My child keeps coming home talking about being pushed by another child at school. It seems to be the same child over and over. Is my child being bullied? What should I do about it?
Every year the topic of bullying comes up. Parents contact their teacher because another child is hitting or playing rough games that are causing uncomfortable feelings for their child. The parents are worried that their child is being targeted and that they are being bullied. It’s confusing for parents because Montessori and Athena talk about a peace curriculum and parents wonder: “Why is my child coming home and talking about such aggressive behavior?”
To answer this question about bullying, we first have to understand the true definition of the word and that it is not developmentally possible for our age group of children to exhibit bullying behavior. A Bully is a person who habitually seeks to harm or intimidate those whom they perceive as vulnerable. https://languages.oup.com/google-dictionary-en/ Children ages 2 - 6 do not have the brain development to bully other children. Our aged children are social scientists and they do often test boundaries set by adults and their peers. They can be curious by cause and effect, for example. It can be thrilling to poke a peer and see how big of a reaction you can get out of them. They can feel powerful in those moments. Some children struggle with impulse control and their arms and body move faster than their mind. They can often hit a classmate before any words come out of their mouth or even finish processing their thoughts. Not all children test these limits or struggle with impulse control, but many do.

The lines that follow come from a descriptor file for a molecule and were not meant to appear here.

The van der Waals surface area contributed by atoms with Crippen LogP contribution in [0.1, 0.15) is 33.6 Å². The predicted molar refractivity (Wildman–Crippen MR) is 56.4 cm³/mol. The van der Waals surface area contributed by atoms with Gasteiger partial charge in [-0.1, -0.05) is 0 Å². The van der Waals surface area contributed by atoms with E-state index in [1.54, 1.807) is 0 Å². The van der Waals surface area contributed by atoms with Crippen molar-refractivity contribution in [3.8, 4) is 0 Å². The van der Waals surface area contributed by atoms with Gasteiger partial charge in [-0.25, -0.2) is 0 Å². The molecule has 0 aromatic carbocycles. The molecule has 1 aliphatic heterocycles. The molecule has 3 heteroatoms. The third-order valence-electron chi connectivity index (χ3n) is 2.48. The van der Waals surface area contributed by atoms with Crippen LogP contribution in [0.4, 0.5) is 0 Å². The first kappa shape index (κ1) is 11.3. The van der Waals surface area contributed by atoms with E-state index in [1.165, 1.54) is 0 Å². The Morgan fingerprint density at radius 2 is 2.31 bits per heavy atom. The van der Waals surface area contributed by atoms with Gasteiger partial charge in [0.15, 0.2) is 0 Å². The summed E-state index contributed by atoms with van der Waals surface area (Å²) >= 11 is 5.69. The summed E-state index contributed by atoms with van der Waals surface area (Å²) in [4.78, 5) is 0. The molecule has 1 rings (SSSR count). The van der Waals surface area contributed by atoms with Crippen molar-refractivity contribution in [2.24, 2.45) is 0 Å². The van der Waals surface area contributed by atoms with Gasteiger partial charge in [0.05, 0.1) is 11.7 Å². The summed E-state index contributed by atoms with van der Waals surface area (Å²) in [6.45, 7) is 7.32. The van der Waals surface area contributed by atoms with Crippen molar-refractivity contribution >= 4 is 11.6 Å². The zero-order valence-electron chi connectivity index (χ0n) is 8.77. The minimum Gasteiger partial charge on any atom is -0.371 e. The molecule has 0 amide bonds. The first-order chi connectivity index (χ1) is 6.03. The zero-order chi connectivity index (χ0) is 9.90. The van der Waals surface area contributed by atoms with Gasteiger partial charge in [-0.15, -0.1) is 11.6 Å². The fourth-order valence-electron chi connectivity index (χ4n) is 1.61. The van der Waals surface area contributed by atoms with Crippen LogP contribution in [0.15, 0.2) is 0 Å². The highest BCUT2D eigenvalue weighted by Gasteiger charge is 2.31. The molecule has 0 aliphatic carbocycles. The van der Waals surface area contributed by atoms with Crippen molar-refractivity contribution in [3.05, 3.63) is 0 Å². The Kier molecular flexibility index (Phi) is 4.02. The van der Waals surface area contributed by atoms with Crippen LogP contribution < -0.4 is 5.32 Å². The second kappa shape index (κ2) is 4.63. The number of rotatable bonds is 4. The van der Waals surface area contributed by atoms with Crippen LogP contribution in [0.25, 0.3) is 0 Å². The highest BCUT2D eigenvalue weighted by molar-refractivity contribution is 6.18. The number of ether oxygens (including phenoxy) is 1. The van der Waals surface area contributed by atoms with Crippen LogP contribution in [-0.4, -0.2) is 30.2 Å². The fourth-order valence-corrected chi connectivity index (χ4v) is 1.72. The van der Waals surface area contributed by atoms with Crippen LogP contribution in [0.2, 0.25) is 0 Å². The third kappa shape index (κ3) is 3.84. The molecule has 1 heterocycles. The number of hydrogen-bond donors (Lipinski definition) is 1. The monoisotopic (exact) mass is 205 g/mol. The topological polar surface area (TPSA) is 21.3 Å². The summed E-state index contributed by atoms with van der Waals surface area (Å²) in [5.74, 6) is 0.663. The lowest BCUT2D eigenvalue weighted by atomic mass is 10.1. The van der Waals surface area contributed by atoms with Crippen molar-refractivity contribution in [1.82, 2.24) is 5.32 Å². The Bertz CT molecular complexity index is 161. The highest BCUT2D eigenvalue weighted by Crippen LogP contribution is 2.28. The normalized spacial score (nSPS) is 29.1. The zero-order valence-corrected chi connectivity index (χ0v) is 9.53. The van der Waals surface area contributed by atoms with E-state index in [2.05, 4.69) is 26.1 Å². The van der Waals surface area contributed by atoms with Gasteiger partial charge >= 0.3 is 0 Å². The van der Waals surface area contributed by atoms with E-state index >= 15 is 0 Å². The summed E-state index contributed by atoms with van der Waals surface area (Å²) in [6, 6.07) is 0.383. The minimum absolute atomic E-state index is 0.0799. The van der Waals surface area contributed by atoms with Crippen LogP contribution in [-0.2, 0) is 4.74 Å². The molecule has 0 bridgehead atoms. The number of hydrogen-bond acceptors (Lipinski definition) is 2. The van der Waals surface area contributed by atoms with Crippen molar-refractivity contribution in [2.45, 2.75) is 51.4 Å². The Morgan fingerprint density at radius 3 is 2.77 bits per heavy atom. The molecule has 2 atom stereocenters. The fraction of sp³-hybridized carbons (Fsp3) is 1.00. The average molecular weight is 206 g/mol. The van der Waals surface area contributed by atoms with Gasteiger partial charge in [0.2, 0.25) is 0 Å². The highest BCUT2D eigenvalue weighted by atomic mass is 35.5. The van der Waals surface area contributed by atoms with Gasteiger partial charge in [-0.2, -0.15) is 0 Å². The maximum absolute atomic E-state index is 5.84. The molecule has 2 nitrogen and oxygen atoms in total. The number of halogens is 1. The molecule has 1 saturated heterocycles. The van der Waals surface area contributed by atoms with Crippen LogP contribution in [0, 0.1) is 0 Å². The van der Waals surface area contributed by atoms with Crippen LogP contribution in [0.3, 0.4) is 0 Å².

Adults can also be quick to judge other parents when they see a child that struggles with impulse control. We might think, “if that were my child, they would not be getting away with that behavior.”
This perspective was true for me early in my teaching career, and then I started to be my own scientist and tried to understand on a deeper level the children that were in my class. There are always ways we can do better and be better parents, but the most compassionate thing you can do is not be quick to judge another parent for their child’s behavior. Children are born with all kinds of temperaments and I can attest to the energy and tiring thoughtfulness that goes into parenting my own spirited child. We are all doing the best we can.